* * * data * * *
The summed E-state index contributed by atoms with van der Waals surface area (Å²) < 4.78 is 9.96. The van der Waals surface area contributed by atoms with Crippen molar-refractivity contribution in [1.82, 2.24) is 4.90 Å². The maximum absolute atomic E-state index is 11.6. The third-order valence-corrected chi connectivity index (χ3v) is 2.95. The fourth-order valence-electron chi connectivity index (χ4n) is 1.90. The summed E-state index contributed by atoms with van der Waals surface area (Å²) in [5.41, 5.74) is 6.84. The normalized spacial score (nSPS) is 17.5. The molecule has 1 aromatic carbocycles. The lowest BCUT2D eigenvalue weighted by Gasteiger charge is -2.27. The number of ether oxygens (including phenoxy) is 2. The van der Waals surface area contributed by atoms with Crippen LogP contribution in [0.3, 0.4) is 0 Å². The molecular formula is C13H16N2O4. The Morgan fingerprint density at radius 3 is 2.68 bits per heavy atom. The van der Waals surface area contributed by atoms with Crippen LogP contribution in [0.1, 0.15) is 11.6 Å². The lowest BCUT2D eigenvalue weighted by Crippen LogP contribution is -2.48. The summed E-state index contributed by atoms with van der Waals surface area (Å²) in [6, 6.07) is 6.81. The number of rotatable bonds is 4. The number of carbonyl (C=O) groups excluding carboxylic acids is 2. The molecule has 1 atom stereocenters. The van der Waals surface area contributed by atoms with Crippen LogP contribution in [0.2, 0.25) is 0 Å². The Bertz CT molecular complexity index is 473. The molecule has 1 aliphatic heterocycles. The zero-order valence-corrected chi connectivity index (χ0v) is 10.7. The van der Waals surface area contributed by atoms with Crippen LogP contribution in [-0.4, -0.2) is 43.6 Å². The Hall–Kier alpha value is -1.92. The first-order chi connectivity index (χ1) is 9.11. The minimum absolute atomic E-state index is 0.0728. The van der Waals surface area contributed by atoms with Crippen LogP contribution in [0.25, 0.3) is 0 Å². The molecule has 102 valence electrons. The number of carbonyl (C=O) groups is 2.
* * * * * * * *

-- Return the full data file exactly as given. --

The summed E-state index contributed by atoms with van der Waals surface area (Å²) < 4.78 is 9.96. The van der Waals surface area contributed by atoms with Crippen molar-refractivity contribution in [1.82, 2.24) is 4.90 Å². The maximum absolute atomic E-state index is 11.6. The third-order valence-corrected chi connectivity index (χ3v) is 2.95. The fourth-order valence-electron chi connectivity index (χ4n) is 1.90. The summed E-state index contributed by atoms with van der Waals surface area (Å²) in [5.41, 5.74) is 6.84. The normalized spacial score (nSPS) is 17.5. The molecule has 1 aromatic carbocycles. The lowest BCUT2D eigenvalue weighted by Gasteiger charge is -2.27. The number of ether oxygens (including phenoxy) is 2. The van der Waals surface area contributed by atoms with Crippen LogP contribution in [0.3, 0.4) is 0 Å². The molecular formula is C13H16N2O4. The Morgan fingerprint density at radius 3 is 2.68 bits per heavy atom. The van der Waals surface area contributed by atoms with Crippen LogP contribution in [0.1, 0.15) is 11.6 Å². The lowest BCUT2D eigenvalue weighted by Crippen LogP contribution is -2.48. The summed E-state index contributed by atoms with van der Waals surface area (Å²) in [6, 6.07) is 6.81. The number of rotatable bonds is 4. The number of carbonyl (C=O) groups excluding carboxylic acids is 2. The molecule has 1 atom stereocenters. The van der Waals surface area contributed by atoms with Crippen LogP contribution in [0.2, 0.25) is 0 Å². The Bertz CT molecular complexity index is 473. The molecule has 1 aliphatic heterocycles. The zero-order valence-corrected chi connectivity index (χ0v) is 10.7. The van der Waals surface area contributed by atoms with Crippen LogP contribution in [-0.4, -0.2) is 43.6 Å². The Hall–Kier alpha value is -1.92. The first-order chi connectivity index (χ1) is 9.11. The minimum absolute atomic E-state index is 0.0728. The van der Waals surface area contributed by atoms with Crippen LogP contribution in [0.25, 0.3) is 0 Å². The molecule has 102 valence electrons. The number of carbonyl (C=O) groups is 2.